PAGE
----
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Effectiveness and Safety of the PD-1 Inhibitor Lenvatinib Plus Radiotherapy in Patients with HCC with Main PVTT: Real-World Data from a Tertiary Centre

Authors Li G , Zhao Y, Li K, Yang S, Xiang C, Song J, Yang Y, Li G, Dong J

Received 22 August 2023

Accepted for publication 3 November 2023

Published 9 November 2023 Volume 2023:10 Pages 2037—2048


Checked for plagiarism Yes

Review by Single anonymous peer review

Peer reviewer comments 3

Editor who approved publication: Dr Manal Hassan

Guangxin Li,1,* Ying Zhao,1,* Keren Li,2,* Shizhong Yang,2 Canhong Xiang,2 Jiyong Song,3 Yanmei Yang,1 Gong Li,1 Jiahong Dong2,4

1Department of Radiation Oncology, Beijing Tsinghua Changgung Hospital, School of Clinical Medicine, Tsinghua University, Beijing, People’s Republic of China; 2Hepatopancereatobiliary Center, Beijing Tsinghua Changgung Hospital, School of Clinical Medicine, Tsinghua University, Beijing, People’s Republic of China; 3Department of Liver Transplantation, Beijing Tsinghua Changgung Hospital, School of Clinical Medicine, Tsinghua University, Beijing, People’s Republic of China; 4Research Unit of Precision Hepatobiliary Surgery Paradigm, Chinese Academy of Medical Sciences, Beijing, People’s Republic of China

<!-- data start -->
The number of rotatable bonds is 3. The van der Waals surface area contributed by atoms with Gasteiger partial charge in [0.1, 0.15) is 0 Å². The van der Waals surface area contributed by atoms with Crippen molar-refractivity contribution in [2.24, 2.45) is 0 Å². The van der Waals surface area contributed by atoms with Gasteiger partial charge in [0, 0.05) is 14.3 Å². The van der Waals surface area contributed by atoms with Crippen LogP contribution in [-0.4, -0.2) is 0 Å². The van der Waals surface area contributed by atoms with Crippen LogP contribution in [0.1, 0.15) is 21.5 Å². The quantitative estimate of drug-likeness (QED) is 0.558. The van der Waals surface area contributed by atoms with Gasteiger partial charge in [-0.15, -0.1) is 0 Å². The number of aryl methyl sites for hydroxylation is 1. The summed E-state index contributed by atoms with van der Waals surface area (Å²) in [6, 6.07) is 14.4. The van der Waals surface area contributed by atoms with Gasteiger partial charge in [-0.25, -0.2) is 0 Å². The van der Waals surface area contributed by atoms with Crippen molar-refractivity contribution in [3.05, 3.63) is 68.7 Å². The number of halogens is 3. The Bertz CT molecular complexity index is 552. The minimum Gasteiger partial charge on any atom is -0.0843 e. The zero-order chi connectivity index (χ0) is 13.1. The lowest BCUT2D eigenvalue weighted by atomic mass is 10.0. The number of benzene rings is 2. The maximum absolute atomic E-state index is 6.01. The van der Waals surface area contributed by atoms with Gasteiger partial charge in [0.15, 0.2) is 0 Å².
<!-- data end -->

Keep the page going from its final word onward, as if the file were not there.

*These authors contributed equally to this work

Correspondence: Gong Li; Jiahong Dong, Email [email protected]; [email protected]

Background: Patients with hepatocellular carcinoma (HCC) with portal vein tumour thrombus (PVTT), especially type Vp-4, usually have a poor prognosis. However, the vast majority of Phase III clinical trials exclude this population based on the inclusion criteria. Lenvatinib plus a PD-1 inhibitor has shown promising antitumour activity and tolerable safety in patients with unresectable HCC in Asian populations. Radiotherapy has also demonstrated high response rates and favourable survival for HCC patients with PVTT. This study aimed to explore the preliminary clinical efficacy and safety of lenvatinib plus the PD-1 inhibitor combined with radiotherapy for HCC patients with main portal vein tumour thrombus.
Methods: Between 1 March 2018 and 31 October 2020, HCC patients with main PVTT who received lenvatinib plus a PD-1 inhibitor (pembrolizumab, nivolumab or sintilimab) combined with radiotherapy from Beijing Tsinghua Changgung Hospital in China were reviewed for eligibility. The efficacy was evaluated by the survival and PVTT response rate, and the safety was evaluated by the frequency of key adverse events (AEs).
Results: In total, 39 eligible HCC patients with type Vp-4 PVTT who received triple therapy were included in this study. The 2-year OS rate was 15.4%, which was the primary end-point of our study. The median overall survival (OS) and progression-free survival (PFS) were 9.4 months (range 2.3 to 57.1) and 4.9 months (range 1.4 to 36.1), respectively. The objective response rate (ORR) of PVTT based on mRECIST was 61.5%. AFP dropped to normal 3 months after radiotherapy and was an independent risk factor associated with OS. All AEs were controlled, and no treatment-related deaths occurred.